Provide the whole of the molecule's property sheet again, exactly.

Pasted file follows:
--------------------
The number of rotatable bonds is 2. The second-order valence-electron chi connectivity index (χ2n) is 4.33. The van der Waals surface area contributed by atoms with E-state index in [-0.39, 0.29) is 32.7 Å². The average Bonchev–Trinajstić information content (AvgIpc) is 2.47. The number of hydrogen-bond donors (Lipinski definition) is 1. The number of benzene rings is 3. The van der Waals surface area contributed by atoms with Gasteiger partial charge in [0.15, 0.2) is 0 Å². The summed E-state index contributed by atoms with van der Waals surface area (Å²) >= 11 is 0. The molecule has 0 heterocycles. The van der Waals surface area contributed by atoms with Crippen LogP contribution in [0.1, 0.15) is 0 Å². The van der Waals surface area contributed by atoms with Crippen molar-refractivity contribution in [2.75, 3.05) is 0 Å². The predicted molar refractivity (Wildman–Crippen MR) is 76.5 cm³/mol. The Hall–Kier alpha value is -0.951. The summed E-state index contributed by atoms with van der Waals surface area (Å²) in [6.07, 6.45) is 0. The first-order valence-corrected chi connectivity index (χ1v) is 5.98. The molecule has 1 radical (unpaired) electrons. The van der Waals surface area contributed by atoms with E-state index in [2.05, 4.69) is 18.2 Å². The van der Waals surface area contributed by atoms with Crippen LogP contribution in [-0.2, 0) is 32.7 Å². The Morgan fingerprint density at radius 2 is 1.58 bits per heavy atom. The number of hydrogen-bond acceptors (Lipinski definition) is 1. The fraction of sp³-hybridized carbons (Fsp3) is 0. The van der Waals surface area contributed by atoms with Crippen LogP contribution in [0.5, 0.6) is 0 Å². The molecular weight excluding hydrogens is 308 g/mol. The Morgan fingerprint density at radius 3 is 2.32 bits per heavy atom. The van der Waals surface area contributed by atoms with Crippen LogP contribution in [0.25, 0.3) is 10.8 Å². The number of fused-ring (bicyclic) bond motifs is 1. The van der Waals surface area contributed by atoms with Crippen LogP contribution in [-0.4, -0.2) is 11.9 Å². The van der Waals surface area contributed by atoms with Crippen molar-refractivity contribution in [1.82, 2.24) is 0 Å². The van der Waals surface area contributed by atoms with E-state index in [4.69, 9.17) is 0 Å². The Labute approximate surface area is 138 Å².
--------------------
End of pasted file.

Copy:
The number of rotatable bonds is 2. The second-order valence-electron chi connectivity index (χ2n) is 4.33. The van der Waals surface area contributed by atoms with E-state index in [-0.39, 0.29) is 32.7 Å². The average Bonchev–Trinajstić information content (AvgIpc) is 2.47. The number of hydrogen-bond donors (Lipinski definition) is 1. The number of benzene rings is 3. The van der Waals surface area contributed by atoms with Gasteiger partial charge in [0.15, 0.2) is 0 Å². The summed E-state index contributed by atoms with van der Waals surface area (Å²) >= 11 is 0. The molecule has 0 heterocycles. The van der Waals surface area contributed by atoms with Crippen LogP contribution in [0.1, 0.15) is 0 Å². The van der Waals surface area contributed by atoms with Crippen molar-refractivity contribution in [2.75, 3.05) is 0 Å². The predicted molar refractivity (Wildman–Crippen MR) is 76.5 cm³/mol. The Hall–Kier alpha value is -0.951. The summed E-state index contributed by atoms with van der Waals surface area (Å²) in [6.07, 6.45) is 0. The first-order valence-corrected chi connectivity index (χ1v) is 5.98. The molecule has 1 radical (unpaired) electrons. The van der Waals surface area contributed by atoms with E-state index in [2.05, 4.69) is 18.2 Å². The van der Waals surface area contributed by atoms with Crippen LogP contribution in [-0.2, 0) is 32.7 Å². The Morgan fingerprint density at radius 2 is 1.58 bits per heavy atom. The number of hydrogen-bond acceptors (Lipinski definition) is 1. The fraction of sp³-hybridized carbons (Fsp3) is 0. The van der Waals surface area contributed by atoms with Crippen LogP contribution in [0.5, 0.6) is 0 Å². The molecular weight excluding hydrogens is 308 g/mol. The Morgan fingerprint density at radius 3 is 2.32 bits per heavy atom. The van der Waals surface area contributed by atoms with Crippen LogP contribution in [0.25, 0.3) is 10.8 Å². The number of fused-ring (bicyclic) bond motifs is 1. The van der Waals surface area contributed by atoms with Crippen LogP contribution in [-0.4, -0.2) is 11.9 Å². The van der Waals surface area contributed by atoms with Crippen molar-refractivity contribution in [1.82, 2.24) is 0 Å². The van der Waals surface area contributed by atoms with E-state index in [4.69, 9.17) is 0 Å². The Labute approximate surface area is 138 Å².